Simon Perkins, former CEO of Hello Axiata and current executive director on the board of directors with Latelz, said the deal would solidify newly founded Smart’s position among a small group of operators who will eventually share Cambodia’s market.
“People will have the confidence to begin investing in the market again,” he said. “We found that businesses were waiting on making purchase decisions until there was some movement, such as a merger.”
Perkins added that a reduced number of competitors would result in long overdue price increases for mobile services among the remaining operators, although it is unclear by how much.
Nevertheless, some experts are not expecting a dynamic shift in the way the market functions or behaves until there is further consolidation among operators.
“The problem is that, even at six players, there is still going to be a price war at a high level of competition,” said Dimitry Bushik, chief commercial officer at Excell, one of Cambodia’s mobile operators.
That moment may come sooner rather than later as Netherlands-based Vimpelcom, which owns mobile operator Beeline is widely believed to be exiting the market after issuing a $527m impairment charge for its Cambodia and Vietnam operations last year prior to shutting down its Vietnam operations a few weeks later.
Experts have also said that Vietnamese-owned Metfone is aggressively pursuing an exit plan while ‘qb’ and Excell have been mentioned in various merger and acquisition deals.
Over-saturation is not the only problem plaguing the sector. Despite the presence of two governing bodies – the Ministry of Posts and Telecommunications and the Cambodia Telecom Regulator, which was established last year following calls from operators for better regulation – operators claim the market remains under-regulated.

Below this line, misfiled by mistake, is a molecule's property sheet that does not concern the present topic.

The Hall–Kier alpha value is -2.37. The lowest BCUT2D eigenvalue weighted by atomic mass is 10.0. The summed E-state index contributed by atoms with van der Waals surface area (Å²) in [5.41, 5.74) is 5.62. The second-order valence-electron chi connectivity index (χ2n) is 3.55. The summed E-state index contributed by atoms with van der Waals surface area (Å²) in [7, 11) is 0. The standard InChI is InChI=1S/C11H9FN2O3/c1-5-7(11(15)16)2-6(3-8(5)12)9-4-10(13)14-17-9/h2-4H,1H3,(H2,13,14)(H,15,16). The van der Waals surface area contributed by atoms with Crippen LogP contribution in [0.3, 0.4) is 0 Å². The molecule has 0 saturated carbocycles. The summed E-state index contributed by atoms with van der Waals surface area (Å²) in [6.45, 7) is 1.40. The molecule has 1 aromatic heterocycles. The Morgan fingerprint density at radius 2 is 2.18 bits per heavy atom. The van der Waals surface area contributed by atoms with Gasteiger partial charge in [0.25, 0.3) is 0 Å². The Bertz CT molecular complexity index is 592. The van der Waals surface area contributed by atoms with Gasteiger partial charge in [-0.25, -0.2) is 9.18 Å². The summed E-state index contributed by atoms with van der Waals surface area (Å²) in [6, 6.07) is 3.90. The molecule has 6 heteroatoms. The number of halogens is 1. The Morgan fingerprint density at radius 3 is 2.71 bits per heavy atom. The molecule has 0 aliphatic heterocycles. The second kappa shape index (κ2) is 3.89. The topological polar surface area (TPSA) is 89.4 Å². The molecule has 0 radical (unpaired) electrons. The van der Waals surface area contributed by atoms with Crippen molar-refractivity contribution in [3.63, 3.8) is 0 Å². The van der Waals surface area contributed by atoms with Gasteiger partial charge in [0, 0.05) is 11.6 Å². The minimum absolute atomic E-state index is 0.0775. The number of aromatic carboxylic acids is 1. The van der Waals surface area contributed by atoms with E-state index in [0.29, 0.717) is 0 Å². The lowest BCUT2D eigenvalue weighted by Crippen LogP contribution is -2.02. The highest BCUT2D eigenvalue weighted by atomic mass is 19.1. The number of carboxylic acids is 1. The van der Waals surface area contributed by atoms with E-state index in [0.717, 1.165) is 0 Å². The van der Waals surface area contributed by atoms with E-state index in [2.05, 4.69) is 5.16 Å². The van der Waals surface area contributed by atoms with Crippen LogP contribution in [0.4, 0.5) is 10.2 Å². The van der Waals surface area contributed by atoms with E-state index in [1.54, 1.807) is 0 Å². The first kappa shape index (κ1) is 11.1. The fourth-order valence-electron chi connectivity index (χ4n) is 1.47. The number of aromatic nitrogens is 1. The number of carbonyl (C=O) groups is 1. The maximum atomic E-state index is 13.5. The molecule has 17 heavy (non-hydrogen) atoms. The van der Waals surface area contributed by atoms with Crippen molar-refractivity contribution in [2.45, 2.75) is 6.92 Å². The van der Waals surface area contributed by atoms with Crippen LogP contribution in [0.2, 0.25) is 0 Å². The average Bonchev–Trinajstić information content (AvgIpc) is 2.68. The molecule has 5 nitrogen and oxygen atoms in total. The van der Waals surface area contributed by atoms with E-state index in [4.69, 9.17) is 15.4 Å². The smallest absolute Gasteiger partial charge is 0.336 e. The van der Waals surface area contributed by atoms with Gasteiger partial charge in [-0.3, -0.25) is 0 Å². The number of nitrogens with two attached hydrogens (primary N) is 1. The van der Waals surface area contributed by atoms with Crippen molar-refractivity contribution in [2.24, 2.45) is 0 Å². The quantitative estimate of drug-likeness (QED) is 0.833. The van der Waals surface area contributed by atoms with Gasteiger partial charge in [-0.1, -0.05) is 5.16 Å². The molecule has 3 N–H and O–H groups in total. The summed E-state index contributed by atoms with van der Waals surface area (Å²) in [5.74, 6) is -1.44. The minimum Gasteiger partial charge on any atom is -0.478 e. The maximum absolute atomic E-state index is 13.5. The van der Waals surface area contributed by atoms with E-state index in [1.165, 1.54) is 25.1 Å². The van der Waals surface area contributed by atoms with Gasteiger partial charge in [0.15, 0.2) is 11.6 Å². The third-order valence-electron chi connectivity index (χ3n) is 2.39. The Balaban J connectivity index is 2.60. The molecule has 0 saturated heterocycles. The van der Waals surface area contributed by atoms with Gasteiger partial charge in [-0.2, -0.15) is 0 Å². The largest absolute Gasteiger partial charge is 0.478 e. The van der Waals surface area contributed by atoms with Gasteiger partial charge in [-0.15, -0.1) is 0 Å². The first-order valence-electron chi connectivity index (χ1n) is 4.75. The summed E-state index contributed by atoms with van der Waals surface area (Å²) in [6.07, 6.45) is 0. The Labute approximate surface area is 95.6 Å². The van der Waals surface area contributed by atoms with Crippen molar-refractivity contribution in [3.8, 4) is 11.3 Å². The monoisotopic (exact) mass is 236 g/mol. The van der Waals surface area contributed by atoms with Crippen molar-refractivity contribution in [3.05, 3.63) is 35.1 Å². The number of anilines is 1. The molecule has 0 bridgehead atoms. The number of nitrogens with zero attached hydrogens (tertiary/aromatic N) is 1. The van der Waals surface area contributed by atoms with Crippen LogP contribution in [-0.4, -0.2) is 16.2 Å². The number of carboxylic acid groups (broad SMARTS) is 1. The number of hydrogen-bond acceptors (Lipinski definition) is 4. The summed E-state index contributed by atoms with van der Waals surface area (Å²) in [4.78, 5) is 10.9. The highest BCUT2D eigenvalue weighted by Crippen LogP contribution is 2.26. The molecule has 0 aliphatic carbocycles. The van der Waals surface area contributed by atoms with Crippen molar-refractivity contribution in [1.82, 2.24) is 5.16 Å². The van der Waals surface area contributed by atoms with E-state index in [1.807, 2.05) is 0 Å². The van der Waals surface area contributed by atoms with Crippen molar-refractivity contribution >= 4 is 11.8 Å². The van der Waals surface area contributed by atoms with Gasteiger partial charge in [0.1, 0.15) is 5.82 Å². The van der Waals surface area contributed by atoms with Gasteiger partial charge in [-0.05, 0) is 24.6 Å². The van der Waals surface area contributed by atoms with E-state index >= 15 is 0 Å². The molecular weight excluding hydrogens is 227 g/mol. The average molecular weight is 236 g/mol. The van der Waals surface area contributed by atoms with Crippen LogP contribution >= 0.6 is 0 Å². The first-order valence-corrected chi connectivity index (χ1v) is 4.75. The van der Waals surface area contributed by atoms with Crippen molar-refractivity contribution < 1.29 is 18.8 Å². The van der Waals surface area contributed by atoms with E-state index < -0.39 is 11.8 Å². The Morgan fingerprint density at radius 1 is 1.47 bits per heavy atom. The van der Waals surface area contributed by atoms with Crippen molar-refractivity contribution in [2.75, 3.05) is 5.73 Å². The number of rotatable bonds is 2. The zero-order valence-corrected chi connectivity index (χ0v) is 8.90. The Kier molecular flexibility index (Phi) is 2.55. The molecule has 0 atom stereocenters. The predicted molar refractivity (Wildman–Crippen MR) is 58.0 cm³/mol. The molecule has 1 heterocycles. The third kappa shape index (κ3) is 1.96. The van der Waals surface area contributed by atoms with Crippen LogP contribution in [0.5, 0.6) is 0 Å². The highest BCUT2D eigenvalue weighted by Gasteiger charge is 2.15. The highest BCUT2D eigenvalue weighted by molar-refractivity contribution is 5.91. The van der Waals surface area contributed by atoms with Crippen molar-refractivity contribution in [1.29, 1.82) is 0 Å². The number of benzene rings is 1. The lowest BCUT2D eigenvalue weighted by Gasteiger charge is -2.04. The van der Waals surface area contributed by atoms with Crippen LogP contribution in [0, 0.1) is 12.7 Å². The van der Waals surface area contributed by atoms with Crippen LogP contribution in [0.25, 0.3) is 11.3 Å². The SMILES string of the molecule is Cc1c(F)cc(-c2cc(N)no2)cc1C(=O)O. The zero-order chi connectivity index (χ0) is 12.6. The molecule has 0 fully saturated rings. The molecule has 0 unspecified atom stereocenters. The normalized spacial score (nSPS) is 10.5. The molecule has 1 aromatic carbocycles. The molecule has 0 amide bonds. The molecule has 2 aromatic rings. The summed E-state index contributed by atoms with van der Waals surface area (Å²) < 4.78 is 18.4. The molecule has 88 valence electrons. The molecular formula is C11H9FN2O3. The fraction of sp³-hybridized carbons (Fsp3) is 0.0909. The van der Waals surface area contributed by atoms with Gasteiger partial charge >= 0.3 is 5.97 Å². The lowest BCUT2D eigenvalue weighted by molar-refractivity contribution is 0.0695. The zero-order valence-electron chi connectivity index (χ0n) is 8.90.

“On the regulation side, too few rules were put in place with the thinking that this competition would provide the best way to make the most affordable rates for Cambodians. At the same time, the rules for this competition are not very fair,” Bushik said.
In July last year, Hello, Smart and Metfone filed complaints claiming that CamGSM owed them collectively more than $1.5m. Most of these debts have since been paid. In February, Smart Mobile filed a court complaint to collect unpaid costs from bankrupt telecommunications firm Mfone. The Phnom Penh Municipal Court has issued a notice appointing an administrator to oversee the liquidation of Mfone’s assets.
“There are always legal suits flying around and disputes between the operators – regulators must get ten letters a day from disgruntled operators in this market,” Perkins said, adding that fewer competitors would help cool the temperament of the industry.
“I think the next thing now is going to be the allocation of 4G licenses,” Perkins added. “People here are gaining access to the internet through their phones and there is going to be a demand for 4G-type services.”